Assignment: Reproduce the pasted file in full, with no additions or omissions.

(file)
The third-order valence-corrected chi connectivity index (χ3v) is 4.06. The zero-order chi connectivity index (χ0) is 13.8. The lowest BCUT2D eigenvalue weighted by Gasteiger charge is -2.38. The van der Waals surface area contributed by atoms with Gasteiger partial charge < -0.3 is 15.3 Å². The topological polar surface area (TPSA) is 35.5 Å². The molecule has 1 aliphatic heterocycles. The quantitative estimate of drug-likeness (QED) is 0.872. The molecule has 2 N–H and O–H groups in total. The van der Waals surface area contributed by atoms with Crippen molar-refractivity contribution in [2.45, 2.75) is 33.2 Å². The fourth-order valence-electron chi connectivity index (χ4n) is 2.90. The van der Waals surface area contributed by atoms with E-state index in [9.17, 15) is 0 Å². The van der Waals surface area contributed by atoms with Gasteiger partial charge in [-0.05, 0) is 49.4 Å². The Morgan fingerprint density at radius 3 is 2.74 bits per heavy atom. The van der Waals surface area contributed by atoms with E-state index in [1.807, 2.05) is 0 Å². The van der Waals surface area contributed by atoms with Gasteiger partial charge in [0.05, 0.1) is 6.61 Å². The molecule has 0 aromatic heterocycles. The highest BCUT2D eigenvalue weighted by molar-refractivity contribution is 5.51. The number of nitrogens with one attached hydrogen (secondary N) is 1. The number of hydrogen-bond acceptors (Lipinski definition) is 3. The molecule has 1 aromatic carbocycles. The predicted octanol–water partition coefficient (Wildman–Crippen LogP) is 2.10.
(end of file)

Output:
The third-order valence-corrected chi connectivity index (χ3v) is 4.06. The zero-order chi connectivity index (χ0) is 13.8. The lowest BCUT2D eigenvalue weighted by Gasteiger charge is -2.38. The van der Waals surface area contributed by atoms with Gasteiger partial charge < -0.3 is 15.3 Å². The topological polar surface area (TPSA) is 35.5 Å². The molecule has 1 aliphatic heterocycles. The quantitative estimate of drug-likeness (QED) is 0.872. The molecule has 2 N–H and O–H groups in total. The van der Waals surface area contributed by atoms with Crippen molar-refractivity contribution in [2.45, 2.75) is 33.2 Å². The fourth-order valence-electron chi connectivity index (χ4n) is 2.90. The van der Waals surface area contributed by atoms with E-state index in [9.17, 15) is 0 Å². The van der Waals surface area contributed by atoms with Gasteiger partial charge in [-0.05, 0) is 49.4 Å². The Morgan fingerprint density at radius 3 is 2.74 bits per heavy atom. The van der Waals surface area contributed by atoms with E-state index in [1.807, 2.05) is 0 Å². The van der Waals surface area contributed by atoms with Gasteiger partial charge in [0.05, 0.1) is 6.61 Å². The molecule has 0 aromatic heterocycles. The highest BCUT2D eigenvalue weighted by molar-refractivity contribution is 5.51. The number of nitrogens with one attached hydrogen (secondary N) is 1. The number of hydrogen-bond acceptors (Lipinski definition) is 3. The molecule has 1 aromatic carbocycles. The predicted octanol–water partition coefficient (Wildman–Crippen LogP) is 2.10.